Ultrasound Artifacts Classification, Applied Physics With Illustrations, and Imaging Appearances Somnath J. Prabhu, MD,* Kalpana Kanal, PhD,Þ Puneet Bhargava, MD,þ Sandeep Vaidya, MD,§ and Manjiri K. Dighe, MDþ Abstract: Ultrasound has become a widely used diagnostic imaging modality in medicine because of its safety and portability. Because of rapid advances in technology, in recent years, sonographic imaging quality has significantly increased. Despite these advances, the potential to encounter artifacts while imaging remains. This article classifies both common and uncommon gray-scale and Doppler ultrasound artifacts into those resulting from physiology and those caused by hardware. A brief applied-physics explanation for each artifact is listed along with an illustrated diagram. The imaging appearance of artifacts is presented in case examples, along with strategies to minimize the artifacts in real time or use them for clinical advantage where applicable. Key Words: ultrasound, artifacts, physics, Doppler, illustrations (Ultrasound Quarterly 2014;30:145Y157)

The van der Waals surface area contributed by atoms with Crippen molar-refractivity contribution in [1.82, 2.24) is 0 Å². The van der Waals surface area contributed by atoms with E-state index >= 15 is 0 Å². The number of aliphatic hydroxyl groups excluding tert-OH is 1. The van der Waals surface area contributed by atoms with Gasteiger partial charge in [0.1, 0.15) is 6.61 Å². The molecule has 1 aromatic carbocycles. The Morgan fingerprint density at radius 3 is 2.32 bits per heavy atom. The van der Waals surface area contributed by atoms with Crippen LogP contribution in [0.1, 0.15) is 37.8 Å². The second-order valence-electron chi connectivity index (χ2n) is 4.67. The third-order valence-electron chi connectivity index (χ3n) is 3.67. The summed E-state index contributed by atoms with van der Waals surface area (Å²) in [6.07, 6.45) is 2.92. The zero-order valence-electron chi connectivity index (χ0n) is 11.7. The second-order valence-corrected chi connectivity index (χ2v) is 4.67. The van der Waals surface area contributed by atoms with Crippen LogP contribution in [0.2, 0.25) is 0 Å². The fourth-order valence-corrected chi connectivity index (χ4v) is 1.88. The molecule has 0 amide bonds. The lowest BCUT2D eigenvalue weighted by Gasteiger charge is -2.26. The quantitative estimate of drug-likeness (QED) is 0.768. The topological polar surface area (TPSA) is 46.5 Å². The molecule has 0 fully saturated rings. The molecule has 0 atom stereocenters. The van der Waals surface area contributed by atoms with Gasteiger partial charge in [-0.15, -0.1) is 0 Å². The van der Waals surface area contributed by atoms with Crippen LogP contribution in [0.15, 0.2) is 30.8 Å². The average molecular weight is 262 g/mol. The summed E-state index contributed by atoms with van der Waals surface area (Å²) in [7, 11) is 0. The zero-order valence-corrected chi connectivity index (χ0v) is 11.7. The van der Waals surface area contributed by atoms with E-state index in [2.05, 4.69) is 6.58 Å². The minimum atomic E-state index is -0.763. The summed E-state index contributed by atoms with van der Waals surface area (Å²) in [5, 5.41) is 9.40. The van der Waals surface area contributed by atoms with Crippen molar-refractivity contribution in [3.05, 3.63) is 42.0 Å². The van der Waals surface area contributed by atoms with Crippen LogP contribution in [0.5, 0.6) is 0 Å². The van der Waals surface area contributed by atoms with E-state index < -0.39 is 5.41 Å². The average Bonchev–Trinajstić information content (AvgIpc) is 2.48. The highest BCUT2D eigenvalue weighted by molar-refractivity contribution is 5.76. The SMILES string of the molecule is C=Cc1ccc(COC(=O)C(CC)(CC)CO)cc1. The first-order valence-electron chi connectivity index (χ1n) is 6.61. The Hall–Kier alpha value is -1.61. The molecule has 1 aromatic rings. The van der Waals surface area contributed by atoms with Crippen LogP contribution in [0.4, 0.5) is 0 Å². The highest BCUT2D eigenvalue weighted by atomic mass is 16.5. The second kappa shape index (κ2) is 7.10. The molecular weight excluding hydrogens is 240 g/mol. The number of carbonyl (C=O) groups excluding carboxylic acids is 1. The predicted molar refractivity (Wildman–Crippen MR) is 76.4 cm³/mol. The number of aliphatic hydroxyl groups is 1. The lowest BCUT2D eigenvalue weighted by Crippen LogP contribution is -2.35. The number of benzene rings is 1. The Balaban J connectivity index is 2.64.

ltrasonography has become an indispensible and widely used modality in diagnostic imaging because of its safety, portability, and cost-effectiveness.1 Gray-scale ultrasound provides cross-sectional imaging information without the use of ionizing radiation. Doppler evaluation of hemodynamics provides useful information regarding the presence or the absence of blood flow, flow direction, and velocity, and spectral wave-form analysis allows for evaluation of blood flow parameters over time. In recent years, sonographic image quality has significantly been enhanced by the use of all-digital high-frequency transducers, harmonic imaging, and spatial compounding.2 Despite these advances, the potential to encounter imaging artifacts, which can confound image interpretation, remains. Moreover, some of these advances themselves produce unique artifacts. The ultrasonologist should be aware of them and recognize when they occur. Understanding the physics principles behind imaging artifacts will enable the ultrasonologist to capture artifactfree images and, in many cases, use these artifacts to make a clinical diagnosis.
Received for publication May 8, 2013; accepted August 4, 2013. *Department of Radiology, †Department of Radiology, Division of Diagnostic Physics, ‡Department of Radiology, Division of Body Imaging, and §Department of Radiology, Division of Interventional Radiology, University of Washington, Seattle, WA. The authors declare no conflict of interest. Reprints: Manjiri K. Dighe, MD, Department of Radiology, Division of Body Imaging, University of Washington, 1959 NE Pacific St, Seattle WA 98195 (e